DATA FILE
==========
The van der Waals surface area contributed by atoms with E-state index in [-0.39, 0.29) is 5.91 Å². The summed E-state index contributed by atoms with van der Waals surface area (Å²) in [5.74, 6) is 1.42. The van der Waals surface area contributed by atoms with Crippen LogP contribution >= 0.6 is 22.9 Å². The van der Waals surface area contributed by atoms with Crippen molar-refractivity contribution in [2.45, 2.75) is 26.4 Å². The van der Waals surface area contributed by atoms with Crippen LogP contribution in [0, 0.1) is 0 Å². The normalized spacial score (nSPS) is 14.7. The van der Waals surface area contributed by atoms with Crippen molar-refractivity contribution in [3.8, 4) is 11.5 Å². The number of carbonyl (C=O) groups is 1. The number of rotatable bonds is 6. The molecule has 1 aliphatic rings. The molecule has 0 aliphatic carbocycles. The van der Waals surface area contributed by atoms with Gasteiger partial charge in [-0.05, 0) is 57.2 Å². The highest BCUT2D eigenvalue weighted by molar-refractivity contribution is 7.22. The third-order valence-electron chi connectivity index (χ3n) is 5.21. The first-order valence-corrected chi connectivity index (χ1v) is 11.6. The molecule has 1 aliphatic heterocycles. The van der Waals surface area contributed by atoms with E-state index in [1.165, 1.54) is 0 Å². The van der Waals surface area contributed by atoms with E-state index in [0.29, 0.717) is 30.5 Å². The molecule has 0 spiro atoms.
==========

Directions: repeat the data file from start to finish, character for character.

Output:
The van der Waals surface area contributed by atoms with E-state index in [-0.39, 0.29) is 5.91 Å². The summed E-state index contributed by atoms with van der Waals surface area (Å²) in [5.74, 6) is 1.42. The van der Waals surface area contributed by atoms with Crippen LogP contribution >= 0.6 is 22.9 Å². The van der Waals surface area contributed by atoms with Crippen molar-refractivity contribution in [2.45, 2.75) is 26.4 Å². The van der Waals surface area contributed by atoms with Crippen LogP contribution in [0, 0.1) is 0 Å². The normalized spacial score (nSPS) is 14.7. The van der Waals surface area contributed by atoms with Crippen molar-refractivity contribution in [3.8, 4) is 11.5 Å². The number of carbonyl (C=O) groups is 1. The number of rotatable bonds is 6. The molecule has 1 aliphatic rings. The molecule has 0 aliphatic carbocycles. The van der Waals surface area contributed by atoms with Gasteiger partial charge in [-0.05, 0) is 57.2 Å². The highest BCUT2D eigenvalue weighted by molar-refractivity contribution is 7.22. The third-order valence-electron chi connectivity index (χ3n) is 5.21. The first-order valence-corrected chi connectivity index (χ1v) is 11.6. The molecule has 1 aliphatic heterocycles. The van der Waals surface area contributed by atoms with E-state index in [1.165, 1.54) is 0 Å². The van der Waals surface area contributed by atoms with E-state index in [0.29, 0.717) is 30.5 Å². The molecule has 0 spiro atoms.